Home Science & Technology Decision to Leave shows that smartphones can be cinematic

Decision to Leave shows that smartphones can be cinematic


OPINION: Park Chan-wook’s new film isn’t afraid to put smartphones in the spotlight, and it’s the high-tech upgrade we’ve been waiting for.

After more than a century of our heroes immortalized on celluloid, there are some objects that just seem cinematic. Smoky cigarette smoke or the screeching of sports car tires can be captured on the big screen with incredible ease, but one of our everyday products sometimes seems surprisingly resistant to these spells.

Even though we use our smartphones all the time – even to watch movies – I’ve noticed that filmmakers are often reluctant to feature this technology in their movies as prominently as you see it in real life.

There could be several different reasons for this. For one thing, the filmmakers may not want their films to soon become simply a product of their time, in the same way that we now see silly answering machine shenanigans in outdated ’90s sitcoms. They may be modern at the moment, but who knows how long it will be before they are looked at as non-creative duds.

On the other hand, it’s hard to make a character staring at a static, rather impersonal black plate look seductive on a movie screen. Most of the time, after all, we go to the cinema for escapism and visual enjoyment, and that’s hard to replicate even with the newest and shiniest iPhone or Samsung Galaxy.

Finally, it’s even more likely that smartphones simply reduce the plot possibilities of characters in a movie. How many times have you watched a TV series while anxiously wanting to yell at a character in danger to call someone on the phone, or look up important information, or find their location on a map? It takes a talented writer to get around these obstacles, given that such a simple solution was never at hand in previous decades.

That’s why, after watching Park Chan-wook recently The decision to leaveI was refreshed by his portrayal of smartphones in this film, where technology almost becomes a character in itself.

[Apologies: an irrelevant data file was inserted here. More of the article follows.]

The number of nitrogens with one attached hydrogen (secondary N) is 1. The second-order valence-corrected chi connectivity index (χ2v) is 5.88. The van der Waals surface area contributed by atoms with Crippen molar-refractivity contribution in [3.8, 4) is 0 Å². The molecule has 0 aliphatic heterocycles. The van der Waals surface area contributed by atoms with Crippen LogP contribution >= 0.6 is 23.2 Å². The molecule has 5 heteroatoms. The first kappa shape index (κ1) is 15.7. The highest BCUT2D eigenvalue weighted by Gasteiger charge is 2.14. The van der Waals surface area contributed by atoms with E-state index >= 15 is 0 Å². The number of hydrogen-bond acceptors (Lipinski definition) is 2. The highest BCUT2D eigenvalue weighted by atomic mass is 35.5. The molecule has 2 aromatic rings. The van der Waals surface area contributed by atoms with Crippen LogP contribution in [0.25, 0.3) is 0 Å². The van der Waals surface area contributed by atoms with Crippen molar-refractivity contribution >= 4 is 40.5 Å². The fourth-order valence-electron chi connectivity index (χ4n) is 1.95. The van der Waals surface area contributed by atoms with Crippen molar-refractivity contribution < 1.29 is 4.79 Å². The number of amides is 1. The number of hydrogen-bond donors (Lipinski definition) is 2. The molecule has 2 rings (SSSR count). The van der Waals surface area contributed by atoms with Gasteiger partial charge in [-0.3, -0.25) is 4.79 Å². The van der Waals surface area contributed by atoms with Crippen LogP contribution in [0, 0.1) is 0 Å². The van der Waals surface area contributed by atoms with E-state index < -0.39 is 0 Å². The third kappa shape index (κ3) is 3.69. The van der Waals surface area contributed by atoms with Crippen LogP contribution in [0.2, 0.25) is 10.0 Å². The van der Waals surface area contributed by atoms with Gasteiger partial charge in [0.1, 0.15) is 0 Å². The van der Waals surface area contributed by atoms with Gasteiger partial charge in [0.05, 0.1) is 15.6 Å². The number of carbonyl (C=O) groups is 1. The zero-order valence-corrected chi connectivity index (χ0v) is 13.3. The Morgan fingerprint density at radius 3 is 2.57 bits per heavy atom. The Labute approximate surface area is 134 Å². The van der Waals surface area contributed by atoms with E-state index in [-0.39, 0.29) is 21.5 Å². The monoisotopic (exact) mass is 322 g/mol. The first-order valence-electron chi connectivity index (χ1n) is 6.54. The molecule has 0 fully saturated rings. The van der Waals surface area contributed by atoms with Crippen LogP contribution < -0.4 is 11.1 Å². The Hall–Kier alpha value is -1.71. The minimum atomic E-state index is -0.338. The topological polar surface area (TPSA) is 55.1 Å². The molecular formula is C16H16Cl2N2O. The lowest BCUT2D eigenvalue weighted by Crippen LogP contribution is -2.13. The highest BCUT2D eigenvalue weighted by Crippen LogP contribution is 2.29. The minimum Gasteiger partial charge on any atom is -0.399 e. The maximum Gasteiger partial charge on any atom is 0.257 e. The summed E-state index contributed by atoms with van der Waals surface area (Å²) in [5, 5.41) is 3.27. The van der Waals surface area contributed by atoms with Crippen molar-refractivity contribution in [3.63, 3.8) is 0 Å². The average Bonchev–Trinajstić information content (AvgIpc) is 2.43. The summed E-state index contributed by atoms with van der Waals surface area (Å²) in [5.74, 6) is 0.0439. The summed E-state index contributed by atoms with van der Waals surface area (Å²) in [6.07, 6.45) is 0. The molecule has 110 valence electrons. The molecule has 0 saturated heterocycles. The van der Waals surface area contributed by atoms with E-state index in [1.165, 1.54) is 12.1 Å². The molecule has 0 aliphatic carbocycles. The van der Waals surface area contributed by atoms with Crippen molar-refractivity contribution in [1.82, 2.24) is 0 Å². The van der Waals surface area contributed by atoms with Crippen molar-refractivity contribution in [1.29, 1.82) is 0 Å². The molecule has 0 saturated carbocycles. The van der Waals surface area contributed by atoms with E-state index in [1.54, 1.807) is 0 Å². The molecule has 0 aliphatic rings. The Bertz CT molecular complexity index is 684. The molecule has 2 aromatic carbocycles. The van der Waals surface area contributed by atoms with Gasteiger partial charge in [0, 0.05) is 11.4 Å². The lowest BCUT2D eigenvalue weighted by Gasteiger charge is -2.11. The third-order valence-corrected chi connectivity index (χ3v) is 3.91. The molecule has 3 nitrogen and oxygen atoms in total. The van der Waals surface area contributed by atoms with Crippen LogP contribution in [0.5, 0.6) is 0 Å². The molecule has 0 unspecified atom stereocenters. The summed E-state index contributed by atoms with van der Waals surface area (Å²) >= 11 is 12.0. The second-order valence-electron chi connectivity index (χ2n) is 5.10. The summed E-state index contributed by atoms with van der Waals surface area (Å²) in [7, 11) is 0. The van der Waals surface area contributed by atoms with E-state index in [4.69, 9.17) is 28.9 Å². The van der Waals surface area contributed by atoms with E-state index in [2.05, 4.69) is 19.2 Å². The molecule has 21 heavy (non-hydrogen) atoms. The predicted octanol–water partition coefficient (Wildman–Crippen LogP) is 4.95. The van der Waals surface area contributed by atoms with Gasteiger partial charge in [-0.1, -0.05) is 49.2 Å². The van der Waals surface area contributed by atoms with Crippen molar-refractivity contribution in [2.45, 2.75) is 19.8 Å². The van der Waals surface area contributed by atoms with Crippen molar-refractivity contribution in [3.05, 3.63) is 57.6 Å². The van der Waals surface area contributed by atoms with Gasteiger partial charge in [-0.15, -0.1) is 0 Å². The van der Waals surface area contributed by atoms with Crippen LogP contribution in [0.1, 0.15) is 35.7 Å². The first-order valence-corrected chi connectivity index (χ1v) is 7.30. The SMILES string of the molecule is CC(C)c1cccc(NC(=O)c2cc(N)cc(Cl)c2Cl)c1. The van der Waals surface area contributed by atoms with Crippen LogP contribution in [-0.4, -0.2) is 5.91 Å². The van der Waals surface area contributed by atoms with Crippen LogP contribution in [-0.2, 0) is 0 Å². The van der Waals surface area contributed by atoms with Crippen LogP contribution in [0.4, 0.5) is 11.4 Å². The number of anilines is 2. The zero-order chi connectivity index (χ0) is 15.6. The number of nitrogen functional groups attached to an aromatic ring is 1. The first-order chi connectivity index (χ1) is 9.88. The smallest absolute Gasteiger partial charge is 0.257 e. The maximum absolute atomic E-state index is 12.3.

Not to mention the plot, smartphones always take center stage in this Hitchcock detective drama. They are used to make calls and text messages, record audio and video, perform language translation, map locations, and even track your daily step count without the need for clumsy typing; here they actually contribute to the intrigue of the plot, not hinder it. They are seamlessly interwoven so as never to feel out of place, constantly important to the twists and turns of the story, but always as a means of portraying the characters themselves.

The devices can be in the middle of the screen, or captured outside the shot, or we can even watch from the perspective of the screen while reluctantly texting, but they are never used simply as inanimate props, and I think this is the key to Park’s success; he embraces smartphones as a part of life where other filmmakers have written them out entirely, hoping we don’t notice.

Not everyone is as talented as Oldboy director, of course, and it’s not easy to do. Moreover, as previously acknowledged, in the future we may see films like this as hopelessly outdated, when the smartphone is no longer the vector of a large part of our lives, and instead we spend hours in a metaverse or – god forbid – a masquerade.

There may be a time when the presence of a smartphone instantly dates the film to the early twenty-first century, but even if it did, I would think that the intrigue and harrowing romance The decision to leave would still make it a movie for the ages.

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